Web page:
Liberty High to reprint volume after free speech concerns were raised
BRENTWOOD – God will have a place in this year’s Liberty High School yearbook.
Liberty Union High School District officials have changed their stance on religious references in yearbook advertisements after parents raised concerns about freedom of speech constraints.
On Wednesday, as students finished assembling the 450-page annual, school officials decided they will pay the publisher $8,000 to reprint in their original form paid ads that the yearbook staff had changed to remove any mention of God, Jesus Christ, holy or other religious words or passages.
“Religious references aren’t going to be arbitrarily screened out. This situation won’t happen again in the future,” Superintendent Dan Smith said. “To me, it’s one of those classic situations where good intentions were not received in the way they were meant.”
In January, Jeff and Julie Renner bought a $175 ad to congratulate their son on his upcoming graduation that included the sentence “May God bless your life.” They learned from a parent later that month that ads that had any religious message were modified. When the Renners asked about their ad, they found out that “God” was changed to “He.”
“If they take certain references out, it takes the meaning out, especially if they substitute words that have a different meaning,” Jeff Renner said. “For them willy-nilly to change all of the ads with no notice, no calls, no one knew anything about it, is sneaky.”
When he approached the school staff about the ad, Renner was offered a refund, which he declined. The Sacramento-based Pacific Justice Institute, which advocates for religious freedom, sent a letter to Smith on Friday that threatened a lawsuit if the district didn’t pay to reprint the original ads.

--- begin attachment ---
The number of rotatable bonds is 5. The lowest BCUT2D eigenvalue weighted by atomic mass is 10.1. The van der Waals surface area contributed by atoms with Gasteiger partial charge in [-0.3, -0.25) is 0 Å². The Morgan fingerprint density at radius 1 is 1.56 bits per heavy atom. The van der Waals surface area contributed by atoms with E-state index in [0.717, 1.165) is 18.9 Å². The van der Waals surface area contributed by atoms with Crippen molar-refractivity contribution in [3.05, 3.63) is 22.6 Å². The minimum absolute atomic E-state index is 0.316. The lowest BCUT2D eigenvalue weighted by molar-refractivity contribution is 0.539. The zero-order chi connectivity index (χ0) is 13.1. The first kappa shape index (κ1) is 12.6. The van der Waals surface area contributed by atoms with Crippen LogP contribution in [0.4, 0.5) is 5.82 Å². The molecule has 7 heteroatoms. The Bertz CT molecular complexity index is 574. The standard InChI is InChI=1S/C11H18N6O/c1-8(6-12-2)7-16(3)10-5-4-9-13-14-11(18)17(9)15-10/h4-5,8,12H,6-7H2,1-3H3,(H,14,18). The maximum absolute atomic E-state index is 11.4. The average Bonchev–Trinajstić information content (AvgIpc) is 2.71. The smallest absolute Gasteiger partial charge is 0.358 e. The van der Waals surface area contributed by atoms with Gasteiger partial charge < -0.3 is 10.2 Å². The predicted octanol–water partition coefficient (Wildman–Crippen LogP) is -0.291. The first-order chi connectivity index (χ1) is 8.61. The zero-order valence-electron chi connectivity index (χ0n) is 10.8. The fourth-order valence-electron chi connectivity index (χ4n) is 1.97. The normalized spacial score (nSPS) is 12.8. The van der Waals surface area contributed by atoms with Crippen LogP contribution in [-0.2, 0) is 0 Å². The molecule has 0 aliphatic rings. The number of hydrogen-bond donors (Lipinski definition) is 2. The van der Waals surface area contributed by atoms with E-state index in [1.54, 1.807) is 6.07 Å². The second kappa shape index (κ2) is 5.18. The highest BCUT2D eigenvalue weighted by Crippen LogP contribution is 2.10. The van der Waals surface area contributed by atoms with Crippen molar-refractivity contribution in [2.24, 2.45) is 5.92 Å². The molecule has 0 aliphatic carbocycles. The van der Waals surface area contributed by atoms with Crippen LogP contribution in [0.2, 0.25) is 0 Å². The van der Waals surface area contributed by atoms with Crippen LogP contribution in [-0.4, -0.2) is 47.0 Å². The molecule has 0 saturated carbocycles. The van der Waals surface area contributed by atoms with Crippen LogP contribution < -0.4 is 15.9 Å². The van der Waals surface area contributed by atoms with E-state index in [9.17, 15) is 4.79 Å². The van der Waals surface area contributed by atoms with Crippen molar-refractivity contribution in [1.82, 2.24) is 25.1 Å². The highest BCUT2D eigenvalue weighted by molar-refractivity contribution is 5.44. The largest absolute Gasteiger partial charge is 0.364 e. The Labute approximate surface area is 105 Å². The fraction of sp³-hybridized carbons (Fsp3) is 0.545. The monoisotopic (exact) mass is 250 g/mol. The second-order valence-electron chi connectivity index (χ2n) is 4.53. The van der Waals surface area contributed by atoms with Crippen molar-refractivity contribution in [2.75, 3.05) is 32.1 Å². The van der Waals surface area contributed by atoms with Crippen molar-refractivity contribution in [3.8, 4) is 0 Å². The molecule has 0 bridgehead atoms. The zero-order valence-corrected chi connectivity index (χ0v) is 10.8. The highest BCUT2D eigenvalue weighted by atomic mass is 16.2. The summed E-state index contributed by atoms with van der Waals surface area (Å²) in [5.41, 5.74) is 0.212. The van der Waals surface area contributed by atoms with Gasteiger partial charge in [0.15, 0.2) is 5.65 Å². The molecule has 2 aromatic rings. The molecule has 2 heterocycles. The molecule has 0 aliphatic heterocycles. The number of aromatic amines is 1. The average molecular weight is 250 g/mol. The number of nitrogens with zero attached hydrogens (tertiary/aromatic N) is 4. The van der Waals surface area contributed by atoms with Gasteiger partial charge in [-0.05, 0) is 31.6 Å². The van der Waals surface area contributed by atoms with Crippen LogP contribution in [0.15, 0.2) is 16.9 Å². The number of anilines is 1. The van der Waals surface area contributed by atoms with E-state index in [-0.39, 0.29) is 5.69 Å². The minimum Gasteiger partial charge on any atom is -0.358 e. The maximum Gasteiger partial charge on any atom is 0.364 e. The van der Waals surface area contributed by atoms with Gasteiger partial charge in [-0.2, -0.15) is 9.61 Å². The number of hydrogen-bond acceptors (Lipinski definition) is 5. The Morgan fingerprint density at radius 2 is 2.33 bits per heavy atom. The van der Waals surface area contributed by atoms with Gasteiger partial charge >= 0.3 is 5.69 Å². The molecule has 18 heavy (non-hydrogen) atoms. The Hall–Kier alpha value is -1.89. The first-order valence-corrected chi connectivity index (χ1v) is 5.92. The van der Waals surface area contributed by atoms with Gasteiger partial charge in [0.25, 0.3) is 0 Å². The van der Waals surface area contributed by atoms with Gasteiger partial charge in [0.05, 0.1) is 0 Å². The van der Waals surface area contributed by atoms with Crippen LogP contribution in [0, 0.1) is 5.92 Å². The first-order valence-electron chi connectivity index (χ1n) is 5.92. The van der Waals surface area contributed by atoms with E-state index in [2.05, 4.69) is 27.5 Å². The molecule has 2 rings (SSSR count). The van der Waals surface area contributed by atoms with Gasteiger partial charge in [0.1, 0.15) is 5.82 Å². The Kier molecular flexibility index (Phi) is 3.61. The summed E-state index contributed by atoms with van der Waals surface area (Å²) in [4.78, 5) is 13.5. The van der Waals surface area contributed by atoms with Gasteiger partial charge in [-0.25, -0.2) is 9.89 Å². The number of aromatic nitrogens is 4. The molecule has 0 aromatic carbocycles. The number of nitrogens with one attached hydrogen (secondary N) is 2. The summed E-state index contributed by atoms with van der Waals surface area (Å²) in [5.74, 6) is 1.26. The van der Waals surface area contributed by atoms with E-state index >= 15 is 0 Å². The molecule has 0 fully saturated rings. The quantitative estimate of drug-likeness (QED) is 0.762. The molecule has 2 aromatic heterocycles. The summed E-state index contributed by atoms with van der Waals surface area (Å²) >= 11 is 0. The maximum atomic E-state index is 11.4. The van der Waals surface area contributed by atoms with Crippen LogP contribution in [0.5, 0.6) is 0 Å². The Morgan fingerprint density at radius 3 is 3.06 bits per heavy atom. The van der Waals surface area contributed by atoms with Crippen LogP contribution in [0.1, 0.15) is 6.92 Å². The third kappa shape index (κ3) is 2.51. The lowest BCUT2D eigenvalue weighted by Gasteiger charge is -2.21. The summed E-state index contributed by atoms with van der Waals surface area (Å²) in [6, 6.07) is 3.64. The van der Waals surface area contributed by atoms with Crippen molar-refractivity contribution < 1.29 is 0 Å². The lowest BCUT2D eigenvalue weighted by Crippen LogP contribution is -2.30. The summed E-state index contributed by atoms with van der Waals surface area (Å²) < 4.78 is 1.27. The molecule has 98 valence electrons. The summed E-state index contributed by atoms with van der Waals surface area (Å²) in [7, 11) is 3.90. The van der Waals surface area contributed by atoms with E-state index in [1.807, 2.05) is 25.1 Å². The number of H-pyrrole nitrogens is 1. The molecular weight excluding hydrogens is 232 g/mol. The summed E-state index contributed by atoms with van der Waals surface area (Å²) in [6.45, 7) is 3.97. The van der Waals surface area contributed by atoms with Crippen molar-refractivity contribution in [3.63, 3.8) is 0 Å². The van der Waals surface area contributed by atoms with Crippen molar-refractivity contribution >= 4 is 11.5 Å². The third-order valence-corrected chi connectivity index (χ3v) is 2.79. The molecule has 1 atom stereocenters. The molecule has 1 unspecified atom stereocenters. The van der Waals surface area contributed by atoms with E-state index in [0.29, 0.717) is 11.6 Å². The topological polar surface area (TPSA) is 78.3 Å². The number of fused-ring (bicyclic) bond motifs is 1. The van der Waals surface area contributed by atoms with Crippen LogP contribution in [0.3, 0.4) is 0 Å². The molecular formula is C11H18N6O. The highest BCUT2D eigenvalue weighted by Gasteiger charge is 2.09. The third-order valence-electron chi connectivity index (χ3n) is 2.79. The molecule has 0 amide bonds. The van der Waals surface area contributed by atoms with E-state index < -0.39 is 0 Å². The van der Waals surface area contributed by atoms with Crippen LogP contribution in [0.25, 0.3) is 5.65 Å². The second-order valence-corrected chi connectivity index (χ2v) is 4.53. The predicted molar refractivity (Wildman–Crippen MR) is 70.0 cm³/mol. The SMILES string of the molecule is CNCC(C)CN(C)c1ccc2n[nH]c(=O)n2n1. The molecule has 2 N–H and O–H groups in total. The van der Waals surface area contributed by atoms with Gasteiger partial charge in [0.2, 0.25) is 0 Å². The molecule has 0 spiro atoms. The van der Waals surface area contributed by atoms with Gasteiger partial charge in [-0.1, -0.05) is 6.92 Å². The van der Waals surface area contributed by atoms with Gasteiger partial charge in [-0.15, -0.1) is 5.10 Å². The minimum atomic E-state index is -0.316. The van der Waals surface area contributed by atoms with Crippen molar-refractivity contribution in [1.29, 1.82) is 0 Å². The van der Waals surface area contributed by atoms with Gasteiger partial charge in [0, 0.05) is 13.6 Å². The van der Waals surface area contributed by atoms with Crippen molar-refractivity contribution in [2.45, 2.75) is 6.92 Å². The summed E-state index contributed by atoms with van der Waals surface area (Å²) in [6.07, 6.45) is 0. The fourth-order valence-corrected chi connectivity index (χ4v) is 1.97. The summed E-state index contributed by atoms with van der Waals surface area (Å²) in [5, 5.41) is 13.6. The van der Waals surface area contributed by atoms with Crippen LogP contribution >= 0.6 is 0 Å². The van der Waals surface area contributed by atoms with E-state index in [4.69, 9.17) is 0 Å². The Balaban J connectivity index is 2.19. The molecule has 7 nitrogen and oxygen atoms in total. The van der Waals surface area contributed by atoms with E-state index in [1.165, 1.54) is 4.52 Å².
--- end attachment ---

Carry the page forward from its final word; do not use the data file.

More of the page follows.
Matthew McReynolds, an attorney with the conservative legal group, said they wanted to avert any legal action and to correct the ads before it was too late.
The school district changed its policy to allow religious references at all schools about two weeks ago, said Liberty High Principal Tim Halloran.
For years, the staff of the yearbook edited out any reference to violence, gangs, drugs, alcohol and religion. The yearbook staff states in its advertising contract that it reserves the right to change any ad deemed inappropriate without notifying the buyer. There is no mention of religion.
The yearbook is part of a class taught by Lloyd Cornwell, who said he was told to clean up the publication when he became the adviser four years ago, as inappropriate material had been published. Next year, parents and students will be allowed to choose from six ads that have quotes, and at least one will have a spiritual tone, Cornwell said. It will alleviate problems and cut down on the work students have to do, he said.
Cornwell said he was disappointed about the decision to reprint the ads, but he was more concerned that the 1,500 students who ordered yearbooks wouldn’t receive them on time if the district got involved in a legal case. He added that he has pushed to make the yearbook follow national standards.
“This is a can of worms to allow anyone to say whatever they want,” he said. “Sorry, but the yearbook is not your soapbox to preach what you believe. It’s a student decision.”
Without a written policy that states religious ads aren’t allowed, the district might infringe on free speech, said Derek Shaffer, executive director of the Stanford Constitutional Law Center.
“There’s a serious First Amendment issue here,” he said. “The school is caught between a rock and a hard place. A school needs to be quite careful to not discriminate against religion or any speakers.”
The yearbook’s editors called the issue “ridiculous” and said their aim was to be fair to all students. Of the 253 ads students sold since they started taking orders in the summer, 25 had religious language in them.
Brian Melo, a 17-year-old junior, said although the class had beat its deadlines, reprinting pages brought more stress. It could delay when students receive yearbooks, which cost $65 and usually arrive the third week of May.
“We treat everyone the same, so it’s not like we persecuted one group,” said junior Sean Kipp, 17. “There’s a lot more going on about religion and that has gone with it in the last few years.”